The green networking metrics conundrum

The green networking metrics conundrum

Lack of standards makes it hard to truly measure how efficiently infrastructure uses power


All datacentre products claiming to be green are not created equal. That's because metrics to determine how green equipment is usually are vendor-driven and measuring energy efficiency can be a chore for network architects.

"There is currently no widely agreed upon definition in the industry for green," says Scott Scherer, an analyst with In-Stat and co-author of a report, Green networking equipment: Who leads and who lags. Individual vendors create their own meaning of greenness in measuring how well their equipment stacks up, Scherer says. "Some vendors use 'green' interchangeably with the energy efficiency of their products, while others use more holistic definitions that include corporate social responsibility, manufacturing processes, materials and recycling programs," he says.

Such myriad options leads to a range of units of measurement that network executives can sift through when assessing the environmental friendliness of their network components, as well as individual products they consider as they refresh and expand their infrastructure.

One simple measure is how much power a device uses vs. the number of ports it has, so the unit is power per port. This harkens back to the popular measure of cost-effectiveness, price per port. Because port speed and type (copper or fiber) vary, this measure has its shortcomings.

An alternative is the throughput of a device compared with how much power it uses, so the metric would be bits per second/Watt. In practice this would likely be measured in Mbps or Gbps per MWatt.

But device-by-device analysis may not give businesses the big picture they seek, so metrics such as power per user come into play, Sherer says. This takes into account the range of devices that make up the network infrastructure and all the power they consume in order to serve a given worker population.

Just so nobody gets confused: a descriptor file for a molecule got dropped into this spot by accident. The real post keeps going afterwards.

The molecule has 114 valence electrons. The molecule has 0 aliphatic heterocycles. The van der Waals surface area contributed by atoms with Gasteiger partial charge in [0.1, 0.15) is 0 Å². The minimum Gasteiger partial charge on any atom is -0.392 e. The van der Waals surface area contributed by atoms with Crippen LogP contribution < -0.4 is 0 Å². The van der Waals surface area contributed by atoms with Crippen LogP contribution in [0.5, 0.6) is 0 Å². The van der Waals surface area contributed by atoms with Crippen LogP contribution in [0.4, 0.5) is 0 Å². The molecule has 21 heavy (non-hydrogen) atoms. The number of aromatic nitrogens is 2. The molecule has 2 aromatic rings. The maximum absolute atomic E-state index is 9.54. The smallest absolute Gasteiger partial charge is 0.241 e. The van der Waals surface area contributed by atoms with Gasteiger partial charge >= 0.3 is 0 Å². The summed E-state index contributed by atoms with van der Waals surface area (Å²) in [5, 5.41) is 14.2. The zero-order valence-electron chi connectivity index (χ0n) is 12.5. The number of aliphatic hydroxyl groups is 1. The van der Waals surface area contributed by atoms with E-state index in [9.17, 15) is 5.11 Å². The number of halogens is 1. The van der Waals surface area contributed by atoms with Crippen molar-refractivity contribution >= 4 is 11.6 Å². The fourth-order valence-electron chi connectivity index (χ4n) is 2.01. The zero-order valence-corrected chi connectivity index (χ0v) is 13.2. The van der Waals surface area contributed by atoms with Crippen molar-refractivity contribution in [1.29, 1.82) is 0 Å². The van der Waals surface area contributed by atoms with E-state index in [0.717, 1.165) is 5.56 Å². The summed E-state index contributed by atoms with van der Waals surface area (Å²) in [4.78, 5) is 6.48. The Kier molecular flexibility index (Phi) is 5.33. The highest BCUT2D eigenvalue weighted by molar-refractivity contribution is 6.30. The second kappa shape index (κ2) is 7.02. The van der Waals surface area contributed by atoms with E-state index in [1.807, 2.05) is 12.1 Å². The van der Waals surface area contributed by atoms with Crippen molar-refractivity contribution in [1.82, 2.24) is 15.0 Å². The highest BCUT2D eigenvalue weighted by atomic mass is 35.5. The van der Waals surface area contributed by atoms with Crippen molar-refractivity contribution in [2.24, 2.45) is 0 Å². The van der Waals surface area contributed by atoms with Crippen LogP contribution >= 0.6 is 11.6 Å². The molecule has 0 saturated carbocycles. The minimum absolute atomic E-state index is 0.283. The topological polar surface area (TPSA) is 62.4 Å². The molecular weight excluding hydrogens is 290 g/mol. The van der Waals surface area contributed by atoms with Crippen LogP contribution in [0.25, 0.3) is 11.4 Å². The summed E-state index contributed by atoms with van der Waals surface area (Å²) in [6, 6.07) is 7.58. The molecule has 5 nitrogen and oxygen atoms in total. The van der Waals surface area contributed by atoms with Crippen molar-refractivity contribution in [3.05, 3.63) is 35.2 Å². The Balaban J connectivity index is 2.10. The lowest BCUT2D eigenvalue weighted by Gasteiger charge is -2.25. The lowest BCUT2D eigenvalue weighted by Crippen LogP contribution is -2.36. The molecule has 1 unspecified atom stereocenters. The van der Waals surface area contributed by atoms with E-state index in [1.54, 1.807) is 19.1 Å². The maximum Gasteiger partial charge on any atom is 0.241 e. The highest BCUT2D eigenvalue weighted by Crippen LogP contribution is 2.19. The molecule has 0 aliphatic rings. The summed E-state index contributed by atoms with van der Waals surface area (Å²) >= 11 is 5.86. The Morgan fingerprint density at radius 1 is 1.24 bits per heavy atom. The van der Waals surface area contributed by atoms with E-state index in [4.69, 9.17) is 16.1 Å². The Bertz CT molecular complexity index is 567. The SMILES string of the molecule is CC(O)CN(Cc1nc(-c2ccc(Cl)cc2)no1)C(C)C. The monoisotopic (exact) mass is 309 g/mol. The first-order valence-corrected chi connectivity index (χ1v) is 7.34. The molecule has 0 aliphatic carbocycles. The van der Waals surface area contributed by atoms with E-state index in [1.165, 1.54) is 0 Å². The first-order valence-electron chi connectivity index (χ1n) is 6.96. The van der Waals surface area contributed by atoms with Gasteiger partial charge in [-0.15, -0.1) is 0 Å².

Because businesses measure productivity based on costs and expenses required to produce products, some look at greenness in the same way, Sherer says. This becomes power per unit of work, a complicated calculation that depends heavily on the type of business a company is in.

Coming up with an objective measure for the unit of work can be challenging, he says. "This is a metric that is user-specific and depends on the type of work that the network actually performs," he says. "These are often very complex and require the equipment for actual testing."

Despite the difficulty, setting the right measure of greenness is all-important, says The Green Grid, a consortium focused on datacentre energy efficiency. "Using the wrong metric in this process will lead to either erratic or invalid results," Green Grid says.

Green Grid splits measurements between power-performance and power-usage effectiveness and says that both are important, the first for determining what gear to buy and the second to measure how efficiently the gear operates in a real-world deployment.

For instance, route-control service provider Internap is building a collocation center near Boston with greenness in mind, and measures it based on differences between the gear in its legacy collocation centers and the new one, says Mike Frank, the company's vice president of datacentres.

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